Sometimes Christians refer to their possessions as “blessings.” I’m not talking about the basics of food, clothing, and shelter enough to live a meaningful life in a particular context. I’m referring more here to excess—the things we don’t need like a pool.
Last Thursday I began a series of theological reflections for our Thursday blogs. The Pro Deo Foundation’s mission is to create pathways for children and youth to flourish. Our strategy for accomplishing this mission is three-fold:
For the next few Thursdays, I’ll be writing some theological reflections on our three-part strategy as an organization. Most family foundations focus either on granting funds to other organizations who are doing the groundwork or doing the work as a nonprofit with the need to raise outside funds for their programs.
Social entrepreneurs in today’s world need to be research-savvy. We live an information age where an endless amount of material from around the world is at our fingertips at all times. It requires a kind of skill to sift through useless material to curate the best resources for innovative work.
I also stopped working for churches when I got the opportunity to do the kind of work that I was passionate about but wasn’t conducive to the church system. In my new role, I am excited about being able to think outside the church ministry box and to put some entrepreneurial muscle to work to try and solve some of the problems of our world with some new and innovative programs and initiatives.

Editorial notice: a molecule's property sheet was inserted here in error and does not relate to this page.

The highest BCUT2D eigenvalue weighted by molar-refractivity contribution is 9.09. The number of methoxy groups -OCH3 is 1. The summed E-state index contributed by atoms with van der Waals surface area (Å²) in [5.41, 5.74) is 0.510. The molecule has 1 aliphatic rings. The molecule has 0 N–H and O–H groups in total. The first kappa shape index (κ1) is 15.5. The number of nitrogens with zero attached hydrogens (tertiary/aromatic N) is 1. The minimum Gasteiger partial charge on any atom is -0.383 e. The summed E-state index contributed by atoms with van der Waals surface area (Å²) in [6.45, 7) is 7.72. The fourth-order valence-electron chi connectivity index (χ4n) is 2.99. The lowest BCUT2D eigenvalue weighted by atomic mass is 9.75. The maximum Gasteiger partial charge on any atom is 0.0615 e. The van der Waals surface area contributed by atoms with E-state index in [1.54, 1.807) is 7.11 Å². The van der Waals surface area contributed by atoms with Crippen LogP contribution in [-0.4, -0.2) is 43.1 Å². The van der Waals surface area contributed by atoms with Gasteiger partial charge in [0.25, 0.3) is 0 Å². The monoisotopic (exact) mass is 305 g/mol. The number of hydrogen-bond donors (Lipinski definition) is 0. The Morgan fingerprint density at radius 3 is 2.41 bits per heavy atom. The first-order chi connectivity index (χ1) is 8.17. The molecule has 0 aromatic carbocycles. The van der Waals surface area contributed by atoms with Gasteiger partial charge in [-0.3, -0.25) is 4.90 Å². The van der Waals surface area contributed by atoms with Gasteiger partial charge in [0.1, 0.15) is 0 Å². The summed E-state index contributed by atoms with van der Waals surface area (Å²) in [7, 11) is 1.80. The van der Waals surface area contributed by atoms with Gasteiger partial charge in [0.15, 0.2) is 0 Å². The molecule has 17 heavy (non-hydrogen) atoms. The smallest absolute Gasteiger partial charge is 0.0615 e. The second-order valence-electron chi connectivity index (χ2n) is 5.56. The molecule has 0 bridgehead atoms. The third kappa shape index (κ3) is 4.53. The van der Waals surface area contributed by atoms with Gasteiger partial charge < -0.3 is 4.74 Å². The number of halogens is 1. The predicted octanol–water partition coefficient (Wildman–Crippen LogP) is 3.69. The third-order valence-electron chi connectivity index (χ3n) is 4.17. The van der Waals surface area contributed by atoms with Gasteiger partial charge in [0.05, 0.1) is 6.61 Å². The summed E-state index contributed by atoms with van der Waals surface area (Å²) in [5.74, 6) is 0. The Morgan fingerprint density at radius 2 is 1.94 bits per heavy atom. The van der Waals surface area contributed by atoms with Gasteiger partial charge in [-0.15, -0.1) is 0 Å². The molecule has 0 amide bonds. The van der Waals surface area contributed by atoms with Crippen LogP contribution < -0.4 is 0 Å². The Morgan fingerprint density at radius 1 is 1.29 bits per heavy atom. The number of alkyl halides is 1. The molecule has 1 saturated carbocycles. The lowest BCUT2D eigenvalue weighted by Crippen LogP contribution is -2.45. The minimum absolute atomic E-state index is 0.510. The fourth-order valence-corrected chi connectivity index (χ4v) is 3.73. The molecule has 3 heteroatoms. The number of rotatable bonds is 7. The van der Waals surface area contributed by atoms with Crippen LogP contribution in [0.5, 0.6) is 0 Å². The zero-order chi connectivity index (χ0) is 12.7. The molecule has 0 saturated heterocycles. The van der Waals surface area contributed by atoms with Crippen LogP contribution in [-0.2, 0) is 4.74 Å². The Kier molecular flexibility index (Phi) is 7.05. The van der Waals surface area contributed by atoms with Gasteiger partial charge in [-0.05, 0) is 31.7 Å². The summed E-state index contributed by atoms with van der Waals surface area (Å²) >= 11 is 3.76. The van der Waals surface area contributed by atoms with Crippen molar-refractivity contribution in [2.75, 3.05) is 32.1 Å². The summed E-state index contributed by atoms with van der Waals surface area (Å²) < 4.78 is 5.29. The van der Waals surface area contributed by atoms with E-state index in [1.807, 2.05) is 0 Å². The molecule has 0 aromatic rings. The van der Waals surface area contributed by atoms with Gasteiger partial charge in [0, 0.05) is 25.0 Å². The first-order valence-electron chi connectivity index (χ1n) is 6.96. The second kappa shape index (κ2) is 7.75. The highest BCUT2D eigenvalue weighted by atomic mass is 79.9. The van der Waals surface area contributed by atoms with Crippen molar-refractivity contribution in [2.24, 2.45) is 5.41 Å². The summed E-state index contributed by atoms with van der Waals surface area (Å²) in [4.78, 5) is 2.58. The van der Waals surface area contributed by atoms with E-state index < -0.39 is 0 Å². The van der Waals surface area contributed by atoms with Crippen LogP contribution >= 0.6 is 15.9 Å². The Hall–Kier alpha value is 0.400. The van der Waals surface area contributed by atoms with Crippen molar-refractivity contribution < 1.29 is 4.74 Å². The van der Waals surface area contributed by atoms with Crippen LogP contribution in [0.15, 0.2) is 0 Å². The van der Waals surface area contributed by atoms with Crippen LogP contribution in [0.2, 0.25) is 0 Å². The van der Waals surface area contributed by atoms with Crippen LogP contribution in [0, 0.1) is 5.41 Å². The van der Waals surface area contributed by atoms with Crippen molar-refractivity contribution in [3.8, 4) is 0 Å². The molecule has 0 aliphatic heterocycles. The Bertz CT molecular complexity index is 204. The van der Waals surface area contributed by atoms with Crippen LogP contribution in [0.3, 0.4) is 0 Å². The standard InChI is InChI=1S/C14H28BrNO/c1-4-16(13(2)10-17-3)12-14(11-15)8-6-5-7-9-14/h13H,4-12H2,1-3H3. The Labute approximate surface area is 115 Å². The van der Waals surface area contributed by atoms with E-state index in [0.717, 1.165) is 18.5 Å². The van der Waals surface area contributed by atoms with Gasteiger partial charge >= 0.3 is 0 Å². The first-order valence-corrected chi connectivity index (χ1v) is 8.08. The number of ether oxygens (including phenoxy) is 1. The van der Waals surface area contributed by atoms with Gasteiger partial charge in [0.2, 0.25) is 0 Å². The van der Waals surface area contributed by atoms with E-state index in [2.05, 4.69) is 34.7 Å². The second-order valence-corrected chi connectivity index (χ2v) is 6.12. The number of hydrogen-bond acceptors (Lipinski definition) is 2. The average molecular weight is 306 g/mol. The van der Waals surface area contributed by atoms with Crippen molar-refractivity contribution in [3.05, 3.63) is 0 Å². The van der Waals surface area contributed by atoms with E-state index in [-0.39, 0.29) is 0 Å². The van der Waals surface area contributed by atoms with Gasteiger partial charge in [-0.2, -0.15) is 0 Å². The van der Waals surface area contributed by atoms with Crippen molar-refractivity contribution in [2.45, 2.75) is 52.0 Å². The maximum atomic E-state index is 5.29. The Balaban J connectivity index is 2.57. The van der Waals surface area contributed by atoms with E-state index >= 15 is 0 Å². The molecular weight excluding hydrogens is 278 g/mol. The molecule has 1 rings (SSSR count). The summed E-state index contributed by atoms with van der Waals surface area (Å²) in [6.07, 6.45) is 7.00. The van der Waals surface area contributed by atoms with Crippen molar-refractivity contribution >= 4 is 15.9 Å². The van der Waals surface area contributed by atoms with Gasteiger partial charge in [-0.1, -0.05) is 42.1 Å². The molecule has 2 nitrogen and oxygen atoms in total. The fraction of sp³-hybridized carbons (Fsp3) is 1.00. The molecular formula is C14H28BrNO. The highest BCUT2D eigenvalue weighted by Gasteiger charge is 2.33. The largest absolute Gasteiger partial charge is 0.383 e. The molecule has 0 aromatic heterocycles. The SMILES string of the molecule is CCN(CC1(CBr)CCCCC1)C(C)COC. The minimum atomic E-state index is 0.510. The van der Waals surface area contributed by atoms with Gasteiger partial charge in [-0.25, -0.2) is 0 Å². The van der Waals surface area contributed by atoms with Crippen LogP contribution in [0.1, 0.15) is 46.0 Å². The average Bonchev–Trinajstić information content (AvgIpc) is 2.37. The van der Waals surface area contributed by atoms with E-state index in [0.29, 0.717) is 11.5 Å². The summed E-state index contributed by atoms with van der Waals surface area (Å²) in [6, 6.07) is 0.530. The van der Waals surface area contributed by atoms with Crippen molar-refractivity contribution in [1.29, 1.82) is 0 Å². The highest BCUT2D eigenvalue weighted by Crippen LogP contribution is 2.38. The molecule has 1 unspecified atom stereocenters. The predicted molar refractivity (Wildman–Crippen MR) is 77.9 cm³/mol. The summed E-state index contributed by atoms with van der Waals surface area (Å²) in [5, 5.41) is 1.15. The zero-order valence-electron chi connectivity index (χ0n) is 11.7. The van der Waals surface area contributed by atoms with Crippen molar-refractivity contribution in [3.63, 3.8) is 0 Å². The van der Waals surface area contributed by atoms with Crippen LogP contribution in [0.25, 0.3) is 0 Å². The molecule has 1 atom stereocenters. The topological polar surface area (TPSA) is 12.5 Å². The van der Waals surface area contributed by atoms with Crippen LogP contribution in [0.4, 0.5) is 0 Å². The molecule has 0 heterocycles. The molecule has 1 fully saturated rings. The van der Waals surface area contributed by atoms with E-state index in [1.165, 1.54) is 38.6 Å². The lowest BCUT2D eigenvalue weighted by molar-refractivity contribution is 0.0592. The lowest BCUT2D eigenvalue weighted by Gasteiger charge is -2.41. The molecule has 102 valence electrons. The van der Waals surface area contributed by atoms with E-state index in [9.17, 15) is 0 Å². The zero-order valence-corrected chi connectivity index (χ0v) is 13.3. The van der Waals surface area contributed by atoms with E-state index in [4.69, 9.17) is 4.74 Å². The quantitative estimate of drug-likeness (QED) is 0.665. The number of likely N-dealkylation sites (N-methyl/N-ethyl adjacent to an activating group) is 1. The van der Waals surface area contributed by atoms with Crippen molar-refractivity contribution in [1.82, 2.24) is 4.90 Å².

Today we are ready for part 4 of six-week series on Social Entrepreneurship and the Mission of God. This week, we want to take a look at how Christians are engaged in social entrepreneurship. It will be helpful to understand a few concepts that help frame and clarify social entrepreneurialism.
A couple of weeks ago we began a six-week blog series called “Social Entrepreneurship and the Mission of God.” In the broadest sense, social entrepreneurs are innovators who seek new ways of offering solutions to societal challenges.
If we are going to address this question, we need to recognize that social entrepreneurship as a practice in the world is not new to the Church, even though it has a modern title. Finding new ways to solve social problems as a way to promote social justice is as old as the Church herself.
Today we begin a six-week Thursday morning blog series called “Social Entrepreneurship and the Mission of God.” That’s a mouthful. Let’s begin with the simple question,